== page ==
100 Surprising Facts About Soap

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Soap is a cleaning chemical. It has a very ancient history. Soap has been used by humans since the days of the Babylonian civilization in 2800 BC. It was then made by boiling animal fat with ashes. In 2200 BC, soap was made by boiling cassia oil with water and salt instead of animal fat. In 556-539 BCE, during the reign of Nabonidus, the last emperor of the Babylonian civilization, soap made from cypress oil, sesame oil, and ash was allowed to be used by maids to clean stone furniture.

Facts About Soap

Surprising Facts About Soap

  • Soap can be in a liquid or solid form.
  • Soap in a solid form is called a bar of soap.
  • In 1966, P&G spent $161 million on TV ads for soap.
  • Soap that is used to wash your face is called face soap.
  • Soap in a liquid form is called liquid soap or foam soap.
  • Soap that is used to wash your hands is called hand soap.
  • Soap that can help kill bacteria is called antibacterial soap.
  • Soap made from animal fats can be made from beef or mutton fat.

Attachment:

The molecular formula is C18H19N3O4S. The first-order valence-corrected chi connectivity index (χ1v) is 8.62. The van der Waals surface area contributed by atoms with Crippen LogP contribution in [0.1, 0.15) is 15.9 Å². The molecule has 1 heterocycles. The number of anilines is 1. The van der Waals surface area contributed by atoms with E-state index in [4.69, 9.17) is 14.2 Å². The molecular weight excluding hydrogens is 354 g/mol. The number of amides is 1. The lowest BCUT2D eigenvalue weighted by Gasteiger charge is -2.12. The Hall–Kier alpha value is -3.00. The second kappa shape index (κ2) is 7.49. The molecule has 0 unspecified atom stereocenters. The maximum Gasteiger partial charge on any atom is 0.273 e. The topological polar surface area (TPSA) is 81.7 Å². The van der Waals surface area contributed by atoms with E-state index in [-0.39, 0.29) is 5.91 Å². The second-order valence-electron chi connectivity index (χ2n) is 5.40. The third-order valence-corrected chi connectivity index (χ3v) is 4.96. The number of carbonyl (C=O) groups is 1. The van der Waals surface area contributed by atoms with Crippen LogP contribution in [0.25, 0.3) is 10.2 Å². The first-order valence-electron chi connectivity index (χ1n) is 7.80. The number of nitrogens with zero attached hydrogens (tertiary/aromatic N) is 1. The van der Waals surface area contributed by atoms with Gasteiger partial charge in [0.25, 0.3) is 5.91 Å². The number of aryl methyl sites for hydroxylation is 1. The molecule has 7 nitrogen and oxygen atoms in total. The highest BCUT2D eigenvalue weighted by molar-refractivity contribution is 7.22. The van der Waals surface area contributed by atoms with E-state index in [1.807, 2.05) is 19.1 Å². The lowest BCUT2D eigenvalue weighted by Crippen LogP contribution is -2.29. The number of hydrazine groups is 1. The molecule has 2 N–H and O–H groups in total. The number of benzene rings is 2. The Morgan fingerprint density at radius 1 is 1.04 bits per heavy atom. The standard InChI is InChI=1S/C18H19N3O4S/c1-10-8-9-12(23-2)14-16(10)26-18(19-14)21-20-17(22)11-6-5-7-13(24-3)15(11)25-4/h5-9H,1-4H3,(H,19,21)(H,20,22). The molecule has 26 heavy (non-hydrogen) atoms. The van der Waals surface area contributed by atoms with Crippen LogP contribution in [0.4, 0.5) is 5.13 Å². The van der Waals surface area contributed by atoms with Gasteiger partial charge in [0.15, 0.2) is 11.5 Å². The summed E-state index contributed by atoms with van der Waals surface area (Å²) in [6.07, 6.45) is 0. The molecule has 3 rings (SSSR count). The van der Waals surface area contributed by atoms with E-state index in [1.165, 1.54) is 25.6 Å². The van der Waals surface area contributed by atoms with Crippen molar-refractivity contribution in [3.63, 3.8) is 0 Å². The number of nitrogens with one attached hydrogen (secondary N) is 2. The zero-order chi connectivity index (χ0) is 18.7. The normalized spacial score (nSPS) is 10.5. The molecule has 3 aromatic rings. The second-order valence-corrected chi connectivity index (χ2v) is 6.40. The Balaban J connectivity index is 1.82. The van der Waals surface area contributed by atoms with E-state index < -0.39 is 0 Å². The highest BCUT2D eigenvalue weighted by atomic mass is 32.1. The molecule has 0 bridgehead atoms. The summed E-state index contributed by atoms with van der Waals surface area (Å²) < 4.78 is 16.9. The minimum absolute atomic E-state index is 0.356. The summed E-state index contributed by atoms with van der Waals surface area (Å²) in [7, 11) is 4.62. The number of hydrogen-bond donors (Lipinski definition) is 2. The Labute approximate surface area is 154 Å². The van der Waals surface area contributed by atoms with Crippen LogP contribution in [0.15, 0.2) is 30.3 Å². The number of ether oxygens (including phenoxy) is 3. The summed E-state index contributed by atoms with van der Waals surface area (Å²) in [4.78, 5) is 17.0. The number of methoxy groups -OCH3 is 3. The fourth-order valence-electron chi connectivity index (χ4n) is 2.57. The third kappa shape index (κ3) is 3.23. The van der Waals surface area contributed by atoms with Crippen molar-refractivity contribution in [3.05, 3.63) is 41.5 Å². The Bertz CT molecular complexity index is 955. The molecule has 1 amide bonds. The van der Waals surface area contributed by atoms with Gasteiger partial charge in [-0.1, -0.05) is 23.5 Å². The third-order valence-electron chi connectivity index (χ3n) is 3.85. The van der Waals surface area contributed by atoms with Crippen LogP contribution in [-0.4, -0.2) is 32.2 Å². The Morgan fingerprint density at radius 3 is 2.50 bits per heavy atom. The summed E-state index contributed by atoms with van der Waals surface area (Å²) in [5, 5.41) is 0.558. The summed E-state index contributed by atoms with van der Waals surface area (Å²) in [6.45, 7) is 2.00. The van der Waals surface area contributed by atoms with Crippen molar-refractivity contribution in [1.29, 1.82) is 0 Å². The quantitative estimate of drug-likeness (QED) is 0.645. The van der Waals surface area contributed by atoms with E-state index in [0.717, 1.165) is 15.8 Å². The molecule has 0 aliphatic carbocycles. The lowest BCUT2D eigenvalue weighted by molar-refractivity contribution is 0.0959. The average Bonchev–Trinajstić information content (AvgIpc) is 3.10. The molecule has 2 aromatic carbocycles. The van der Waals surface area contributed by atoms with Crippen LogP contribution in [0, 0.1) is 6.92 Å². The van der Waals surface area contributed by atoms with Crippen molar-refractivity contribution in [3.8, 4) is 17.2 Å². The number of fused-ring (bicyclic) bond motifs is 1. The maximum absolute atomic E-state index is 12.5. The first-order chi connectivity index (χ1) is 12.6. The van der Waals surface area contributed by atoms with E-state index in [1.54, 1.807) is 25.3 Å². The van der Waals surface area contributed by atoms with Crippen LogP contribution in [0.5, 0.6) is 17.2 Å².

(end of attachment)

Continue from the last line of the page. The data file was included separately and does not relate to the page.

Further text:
• Soap that is used to wash your body is called body soap or body wash.
  • In 1980, Taylor wanted to go bigger: liquid soap for the common people.
  • Soaps were originally used for cleaning clothes and for curing animal hides.
  • Soap is a sodium salt - the same kind of salt you put on your food (in theory!
  • Soap that is used to clean dirty clothes and other textiles is called laundry soap.
  • Benzoyl peroxide is added to face soap because of its antibacterial effect on acne.
  • Body wash will have fragrances added to it to enhance your smell throughout the day.
  • The boiling point of your lye solution is 245 degrees fahrenheit or 118 in centigrade
  • In the nineteenth century, Italy, Spain and France were the soap capitals of the world.
  • Soap is a bathing, washing and cleaning product made from vegetable oils and/or fat oils.
  • Salicylic acid is added to face soap because it helps remove the outer layer of your skin.

Amazing Facts About Soap

  • A popular hobby is soapmaking and is practiced by people who want to make their own soap at home.
  • Washing your face with soap and water will remove dirt, sweat, oil, dead skin cells and pathogens.
  • A popular hobby is soap carving and is practiced by people who carve objects out of a bar of soap.
  • Soap can be used to washing your hands, face, body and hair, it can also be used to clean surfaces.
  • Softsoap became a hit and Taylor sold his company to one of his competitors in 1987 for $61 million.